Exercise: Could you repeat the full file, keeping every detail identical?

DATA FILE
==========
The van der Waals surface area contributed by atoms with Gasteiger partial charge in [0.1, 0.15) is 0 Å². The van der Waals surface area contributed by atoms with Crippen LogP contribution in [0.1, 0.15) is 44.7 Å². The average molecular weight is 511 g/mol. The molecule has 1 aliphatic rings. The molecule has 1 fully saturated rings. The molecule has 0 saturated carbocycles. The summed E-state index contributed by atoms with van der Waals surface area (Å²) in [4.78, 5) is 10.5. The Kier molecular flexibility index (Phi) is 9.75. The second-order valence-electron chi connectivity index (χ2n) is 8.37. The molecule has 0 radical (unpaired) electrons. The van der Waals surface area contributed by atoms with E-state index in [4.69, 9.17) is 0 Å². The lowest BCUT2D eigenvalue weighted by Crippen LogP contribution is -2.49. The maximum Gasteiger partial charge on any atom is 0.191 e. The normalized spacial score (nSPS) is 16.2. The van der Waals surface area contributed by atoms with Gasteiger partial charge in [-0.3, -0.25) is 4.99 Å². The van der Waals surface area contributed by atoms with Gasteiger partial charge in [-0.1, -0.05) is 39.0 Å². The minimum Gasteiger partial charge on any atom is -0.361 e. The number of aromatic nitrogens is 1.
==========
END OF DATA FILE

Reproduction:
The van der Waals surface area contributed by atoms with Gasteiger partial charge in [0.1, 0.15) is 0 Å². The van der Waals surface area contributed by atoms with Crippen LogP contribution in [0.1, 0.15) is 44.7 Å². The average molecular weight is 511 g/mol. The molecule has 1 aliphatic rings. The molecule has 1 fully saturated rings. The molecule has 0 saturated carbocycles. The summed E-state index contributed by atoms with van der Waals surface area (Å²) in [4.78, 5) is 10.5. The Kier molecular flexibility index (Phi) is 9.75. The second-order valence-electron chi connectivity index (χ2n) is 8.37. The molecule has 0 radical (unpaired) electrons. The van der Waals surface area contributed by atoms with E-state index in [4.69, 9.17) is 0 Å². The lowest BCUT2D eigenvalue weighted by Crippen LogP contribution is -2.49. The maximum Gasteiger partial charge on any atom is 0.191 e. The normalized spacial score (nSPS) is 16.2. The van der Waals surface area contributed by atoms with Gasteiger partial charge in [-0.3, -0.25) is 4.99 Å². The van der Waals surface area contributed by atoms with Gasteiger partial charge in [-0.1, -0.05) is 39.0 Å². The minimum Gasteiger partial charge on any atom is -0.361 e. The number of aromatic nitrogens is 1.